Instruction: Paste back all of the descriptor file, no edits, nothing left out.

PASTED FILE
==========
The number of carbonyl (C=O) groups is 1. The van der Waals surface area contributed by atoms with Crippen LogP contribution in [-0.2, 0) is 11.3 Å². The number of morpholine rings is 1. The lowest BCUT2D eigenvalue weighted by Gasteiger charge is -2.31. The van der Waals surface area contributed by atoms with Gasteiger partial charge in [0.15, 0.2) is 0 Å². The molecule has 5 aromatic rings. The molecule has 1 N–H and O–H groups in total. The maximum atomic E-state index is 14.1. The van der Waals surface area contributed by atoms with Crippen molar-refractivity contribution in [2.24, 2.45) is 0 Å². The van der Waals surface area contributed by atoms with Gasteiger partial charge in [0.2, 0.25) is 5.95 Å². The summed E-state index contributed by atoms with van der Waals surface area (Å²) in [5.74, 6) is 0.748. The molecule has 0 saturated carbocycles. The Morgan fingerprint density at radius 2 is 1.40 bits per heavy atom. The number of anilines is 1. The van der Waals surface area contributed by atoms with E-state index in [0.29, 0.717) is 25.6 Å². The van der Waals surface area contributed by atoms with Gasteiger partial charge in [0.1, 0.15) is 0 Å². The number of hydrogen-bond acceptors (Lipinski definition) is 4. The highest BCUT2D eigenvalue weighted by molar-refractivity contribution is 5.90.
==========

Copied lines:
The number of carbonyl (C=O) groups is 1. The van der Waals surface area contributed by atoms with Crippen LogP contribution in [-0.2, 0) is 11.3 Å². The number of morpholine rings is 1. The lowest BCUT2D eigenvalue weighted by Gasteiger charge is -2.31. The van der Waals surface area contributed by atoms with Gasteiger partial charge in [0.15, 0.2) is 0 Å². The molecule has 5 aromatic rings. The molecule has 1 N–H and O–H groups in total. The maximum atomic E-state index is 14.1. The van der Waals surface area contributed by atoms with Crippen molar-refractivity contribution in [2.24, 2.45) is 0 Å². The van der Waals surface area contributed by atoms with Gasteiger partial charge in [0.2, 0.25) is 5.95 Å². The summed E-state index contributed by atoms with van der Waals surface area (Å²) in [5.74, 6) is 0.748. The molecule has 0 saturated carbocycles. The Morgan fingerprint density at radius 2 is 1.40 bits per heavy atom. The number of anilines is 1. The van der Waals surface area contributed by atoms with E-state index in [0.29, 0.717) is 25.6 Å². The van der Waals surface area contributed by atoms with Gasteiger partial charge in [0.1, 0.15) is 0 Å². The number of hydrogen-bond acceptors (Lipinski definition) is 4. The highest BCUT2D eigenvalue weighted by molar-refractivity contribution is 5.90.